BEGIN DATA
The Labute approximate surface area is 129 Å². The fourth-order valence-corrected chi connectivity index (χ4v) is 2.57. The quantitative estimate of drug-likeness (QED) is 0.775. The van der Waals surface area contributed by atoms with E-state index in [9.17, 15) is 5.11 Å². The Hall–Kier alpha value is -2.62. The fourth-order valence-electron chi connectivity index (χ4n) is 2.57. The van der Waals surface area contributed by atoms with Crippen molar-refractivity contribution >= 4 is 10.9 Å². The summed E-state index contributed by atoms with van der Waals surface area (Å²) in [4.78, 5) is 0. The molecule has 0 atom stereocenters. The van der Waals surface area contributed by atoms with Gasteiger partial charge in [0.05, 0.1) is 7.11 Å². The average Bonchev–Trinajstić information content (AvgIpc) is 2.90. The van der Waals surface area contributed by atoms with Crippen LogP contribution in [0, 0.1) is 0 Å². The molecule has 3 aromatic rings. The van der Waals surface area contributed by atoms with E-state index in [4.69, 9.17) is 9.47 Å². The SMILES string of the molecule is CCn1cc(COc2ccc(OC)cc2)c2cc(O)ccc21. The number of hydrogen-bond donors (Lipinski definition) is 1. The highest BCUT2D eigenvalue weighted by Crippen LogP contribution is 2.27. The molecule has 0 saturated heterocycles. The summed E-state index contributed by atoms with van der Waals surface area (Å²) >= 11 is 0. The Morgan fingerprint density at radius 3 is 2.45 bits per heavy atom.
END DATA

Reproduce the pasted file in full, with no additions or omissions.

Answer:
The Labute approximate surface area is 129 Å². The fourth-order valence-corrected chi connectivity index (χ4v) is 2.57. The quantitative estimate of drug-likeness (QED) is 0.775. The van der Waals surface area contributed by atoms with E-state index in [9.17, 15) is 5.11 Å². The Hall–Kier alpha value is -2.62. The fourth-order valence-electron chi connectivity index (χ4n) is 2.57. The van der Waals surface area contributed by atoms with Crippen molar-refractivity contribution >= 4 is 10.9 Å². The summed E-state index contributed by atoms with van der Waals surface area (Å²) in [4.78, 5) is 0. The molecule has 0 atom stereocenters. The van der Waals surface area contributed by atoms with Gasteiger partial charge in [0.05, 0.1) is 7.11 Å². The average Bonchev–Trinajstić information content (AvgIpc) is 2.90. The van der Waals surface area contributed by atoms with Crippen LogP contribution in [0, 0.1) is 0 Å². The molecule has 3 aromatic rings. The van der Waals surface area contributed by atoms with E-state index in [4.69, 9.17) is 9.47 Å². The SMILES string of the molecule is CCn1cc(COc2ccc(OC)cc2)c2cc(O)ccc21. The number of hydrogen-bond donors (Lipinski definition) is 1. The highest BCUT2D eigenvalue weighted by Crippen LogP contribution is 2.27. The molecule has 0 saturated heterocycles. The summed E-state index contributed by atoms with van der Waals surface area (Å²) >= 11 is 0. The Morgan fingerprint density at radius 3 is 2.45 bits per heavy atom.